I have trouble opening up about myself online because I’m afraid of being judged.
There. I said it. How’s that for honesty?
But seriously. Every tweet I tweet that’s not a link to a helpful marketing post or one of my social media tutorials comes with some serious anxiety. Will this tweet make people laugh with me… or at me? Will my [insert authority figure] think I’m tweeting about them? Will [insert colleague] think I’m being passive aggressive? Will [insert family/friend] think I’m weird for saying that? Does anyone care?
I’m the same way with blogging. Check out the title of this post. Even something personal about ME has the guise of one of my usual how-to posts. And that post where I announced I got a literary agent? Yep, written like a how-to tutorial. That blog post definitely should have included this:
But it didn’t. It was all like “Hey, I got a literary agent, but here are all the steps you can take to get a literary agent, too.”
Which isn’t a bad thing. I like teaching people things. There’s something gratifying about helping other people achieve their goals. My whole social media blog is about teaching people how to stand out online, so it’s what I’m used to.
But it wouldn’t hurt to include a little bit of this:
Because really, which are the blogs you accidentally spend an hour perusing? Which are the debut writers you stalk until their book is finally available for pre-order?
They’re the ones you have an emotional connection with. The ones you can relate to, and want to root for. The ones who make you eager to scroll back through the archives to see what brought them to this moment. The ones who can clearly tell an entertaining story.
YA author John Green (The Fault In Our Stars) is a STELLAR example of this. He blogs (and video blogs) a ton, and lets his personality shine through. He talks about his personal experiences and opinions from the heart, and gained a loyal following because of it.
But nobody has an emotional connection with a tutorial.
Best of all, this process may actually help my writing overall. I usually write first-person fiction, and the hardest part for me is writing the internal dialogue of the main character and exposing their emotions. Fortunately, I also mainly write thrillers, which is more focused on the action. Still, my work could be even stronger if I master writing about the personal stuff.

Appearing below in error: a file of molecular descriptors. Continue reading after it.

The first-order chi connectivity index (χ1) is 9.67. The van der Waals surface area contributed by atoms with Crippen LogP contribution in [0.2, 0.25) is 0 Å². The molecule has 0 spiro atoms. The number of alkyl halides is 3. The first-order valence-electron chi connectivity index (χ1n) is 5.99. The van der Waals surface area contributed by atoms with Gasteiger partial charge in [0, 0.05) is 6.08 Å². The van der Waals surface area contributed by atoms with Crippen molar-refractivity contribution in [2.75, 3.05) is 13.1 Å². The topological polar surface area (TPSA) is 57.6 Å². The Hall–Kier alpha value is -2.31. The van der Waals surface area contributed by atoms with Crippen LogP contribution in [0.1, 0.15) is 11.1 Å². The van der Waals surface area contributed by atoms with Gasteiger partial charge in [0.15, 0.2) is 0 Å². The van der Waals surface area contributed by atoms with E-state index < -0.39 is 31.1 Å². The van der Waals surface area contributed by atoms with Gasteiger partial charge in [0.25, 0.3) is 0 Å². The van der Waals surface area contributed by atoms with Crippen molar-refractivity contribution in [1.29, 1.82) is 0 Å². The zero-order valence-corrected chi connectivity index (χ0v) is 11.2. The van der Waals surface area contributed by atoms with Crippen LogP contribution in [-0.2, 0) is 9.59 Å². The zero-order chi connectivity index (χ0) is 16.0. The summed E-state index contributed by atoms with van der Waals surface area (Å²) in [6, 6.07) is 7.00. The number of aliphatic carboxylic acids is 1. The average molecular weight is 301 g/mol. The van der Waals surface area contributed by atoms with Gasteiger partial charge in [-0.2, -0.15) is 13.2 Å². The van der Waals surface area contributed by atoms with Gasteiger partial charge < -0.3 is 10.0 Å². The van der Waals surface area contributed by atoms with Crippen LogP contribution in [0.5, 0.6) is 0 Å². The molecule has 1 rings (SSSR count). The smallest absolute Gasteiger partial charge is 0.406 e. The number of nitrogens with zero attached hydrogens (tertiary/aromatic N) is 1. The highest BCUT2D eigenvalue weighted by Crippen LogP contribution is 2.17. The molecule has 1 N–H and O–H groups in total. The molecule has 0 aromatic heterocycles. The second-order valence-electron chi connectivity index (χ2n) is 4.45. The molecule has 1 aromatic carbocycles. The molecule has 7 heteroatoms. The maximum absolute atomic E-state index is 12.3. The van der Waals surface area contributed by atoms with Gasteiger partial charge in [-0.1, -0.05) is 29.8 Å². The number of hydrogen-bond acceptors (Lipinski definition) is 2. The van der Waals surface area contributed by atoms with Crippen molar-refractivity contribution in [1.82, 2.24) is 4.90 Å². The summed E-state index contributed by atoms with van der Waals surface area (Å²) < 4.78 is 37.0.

So now that I’ve established that my blog and/or internet presence needs more personality…
Sorry, sorry. Freakout over. Anyway, here’s what I’m going to
try to do:
1. Stop caring what other people think. Most of the time, other people aren’t paying much attention, anyway. It’s time to stop being so self-conscious about everything. Besides, it’s utterly exhausting.
2. Don’t take negativity so personally. I’ve already had some practice here — my marketing emails (both for work and my own blog) get seen by thousands of people. When you get to a certain audience size, not everyone’s going to like you. Haters gonna hate. If/when my novel gets published, there will eventually be that first one-star review. I won’t need to just survive it. I’ll need to take it with dignity. Time to start practicing.
3. Get comfortable expressing my opinions. I have them. Not everyone will agree with my opinions, and that’s ok. Until now, I haven’t really put many of my opinions out there. Tutorials don’t exactly need to be peppered with opinions. But without opinions, a person would be entirely uninteresting.
4. Be silly. I am INSANELY silly. But only my husband, my parents, and a few of my best friends (especially the ones from high school) know this. My colleagues might suspect it — I let out the occasional squeak in meetings when I get excited about an idea. It’s great to be silly — I don’t know why I hide this.
5. Put something personal/opinionated out there at least once per day. Out there being the great interwebs. I watched a talk today from one of my colleagues, Beth Dunn (that she gave it back in August 2013). She says in order to be great at writing, you have to write every single day, even if you write crappy every day. And this applies to anything — running, etc. I’m going to go ahead and believe her, and try it out.
6. Stop trying to be perfect. Nobody’s putting pressure on me to be perfect except myself. It’s OK if a typo slips out there. It’s NOT OK to have a mild panic attack every time one does. Oh look its a typo. Its. Its. Bwahaha.
So how do you put yourself out there online? How do you let your personality shine? I’d love to hear your thoughts in the comments below!
Share this! Here are some ready-made tweets:
Click to tweet: Let’s get personal. Author @DianaUrban talks about the value of letting your personality shine through online. http://bit.ly/1jQ9LtZ
Click to tweet: Do you think new authors should talk about personal stuff on their blogs/social media? Check out this take – http://bit.ly/1jQ9LtZ